In the last few weeks, I’ve had queries from several Alberta business owners who want to use social media for their business, but they’ve got big concerns when it comes to ROI (and rightfully so.)
The story of businesses hiring social media managers but not ever seeing any results is all-too-familiar. The reality is that you can post your little heart out, you can even reach thousands of people but without objectives, goals and a plan in place – you’ll never know if it’s “working”.
Take this familiar scenario: every January people make goals to lose weight in the new year. They start eating better, hit the gym and cut back on bad habits. But how do they know if it’s working? Assuming they have a benchmark to start (current weight) they can identify progress quite simply by jumping on the scale.
Measuring the success of your social media program isn’t a heck of a lot different. It’s important to have your program linked back to business objectives. Want to increase website traffic to a specific page? Identify the benchmarks. Plan on how you will support that objective. Execute your tactics. Track at certain key points. Want to grow your mailing list? Identify benchmarks. Plan. Execute. Track.
I’ve written about my frustration with social media ‘experts’ who promise their clients true return on their investment but fail to deliver because they’re just throwing s**t at the wall and hoping it sticks – leaving business owners disappointed, frustrated and skeptical of this type of marketing.
In order to plan, we need to know where you’re at and where you want to be. Depending on your goals and timelines – I typically spend a good two to four weeks with the client learning about their business, industry, competitors and auditing both their existing social media sites and website. In order to design a program, we’ve got to know your business goals so we can design a social media program to support them. (e.g.: increase traffic to website; increase mailing list; generate leads.) There’s a lot of heavy lifting that happens in the beginning; to run a successful social media program requires significant time to research, review & analyze.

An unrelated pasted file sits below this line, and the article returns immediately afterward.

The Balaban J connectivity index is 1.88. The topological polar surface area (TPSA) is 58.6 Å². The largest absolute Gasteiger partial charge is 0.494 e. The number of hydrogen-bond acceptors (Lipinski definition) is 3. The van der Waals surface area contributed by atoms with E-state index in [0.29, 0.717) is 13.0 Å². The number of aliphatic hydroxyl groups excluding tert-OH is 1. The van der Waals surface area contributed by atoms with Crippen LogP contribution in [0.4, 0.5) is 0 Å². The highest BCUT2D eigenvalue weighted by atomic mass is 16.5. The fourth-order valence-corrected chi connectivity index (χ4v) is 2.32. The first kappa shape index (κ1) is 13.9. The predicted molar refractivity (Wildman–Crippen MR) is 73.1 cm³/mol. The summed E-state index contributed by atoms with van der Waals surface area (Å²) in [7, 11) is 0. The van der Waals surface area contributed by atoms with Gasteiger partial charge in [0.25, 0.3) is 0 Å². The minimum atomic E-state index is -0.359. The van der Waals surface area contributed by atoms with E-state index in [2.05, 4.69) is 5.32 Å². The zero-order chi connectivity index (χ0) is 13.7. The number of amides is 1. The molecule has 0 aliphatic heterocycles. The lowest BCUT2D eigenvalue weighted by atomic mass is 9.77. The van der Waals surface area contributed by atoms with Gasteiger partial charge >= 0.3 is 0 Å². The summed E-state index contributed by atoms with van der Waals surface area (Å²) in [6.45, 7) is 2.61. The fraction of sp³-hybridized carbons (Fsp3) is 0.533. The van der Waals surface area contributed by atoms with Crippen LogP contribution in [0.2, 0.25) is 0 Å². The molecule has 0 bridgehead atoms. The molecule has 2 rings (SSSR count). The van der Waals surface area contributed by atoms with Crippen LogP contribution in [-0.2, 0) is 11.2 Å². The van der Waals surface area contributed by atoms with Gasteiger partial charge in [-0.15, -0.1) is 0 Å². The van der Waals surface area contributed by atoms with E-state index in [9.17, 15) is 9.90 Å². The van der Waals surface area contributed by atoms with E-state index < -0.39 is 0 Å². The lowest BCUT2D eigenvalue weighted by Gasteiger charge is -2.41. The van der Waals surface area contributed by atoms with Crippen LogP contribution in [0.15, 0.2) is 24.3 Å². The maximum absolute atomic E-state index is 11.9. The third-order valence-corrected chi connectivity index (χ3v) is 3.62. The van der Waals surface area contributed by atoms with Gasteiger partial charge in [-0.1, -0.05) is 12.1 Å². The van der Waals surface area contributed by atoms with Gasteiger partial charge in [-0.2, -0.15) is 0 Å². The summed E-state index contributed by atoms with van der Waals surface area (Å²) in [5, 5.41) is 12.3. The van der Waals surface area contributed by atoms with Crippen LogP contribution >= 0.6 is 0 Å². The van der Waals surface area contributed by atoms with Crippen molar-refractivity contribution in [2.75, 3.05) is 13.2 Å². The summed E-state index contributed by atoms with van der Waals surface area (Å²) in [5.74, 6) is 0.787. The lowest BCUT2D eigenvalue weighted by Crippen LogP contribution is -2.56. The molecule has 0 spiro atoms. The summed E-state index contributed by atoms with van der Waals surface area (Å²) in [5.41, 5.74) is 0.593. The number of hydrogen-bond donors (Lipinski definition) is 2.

Once we know your goals, we evaluate what you’re already doing on social media (if anything) and what you’d like to do. For example, some businesses want to increase activity on social, a common example is the desire to post daily to Facebook because they would like more engagement. If this is the case, it’s important to make sure that we’re sharing good quality & valuable content for our friends and fans. We’ll look at how we can create or curate content that will support these types of social media goals.
Now that we understand your background, your goals, what you’re doing and what you want to do via social media, we put everything we’ve learned into a plan. The plan identifies your social media goals as they support business objectives and what we will do to reach those goals, how we will do it, as well as what we will use to measure them. (e.g.: post 3x a day to Facebook using the 70/30 rule to increase website traffic.)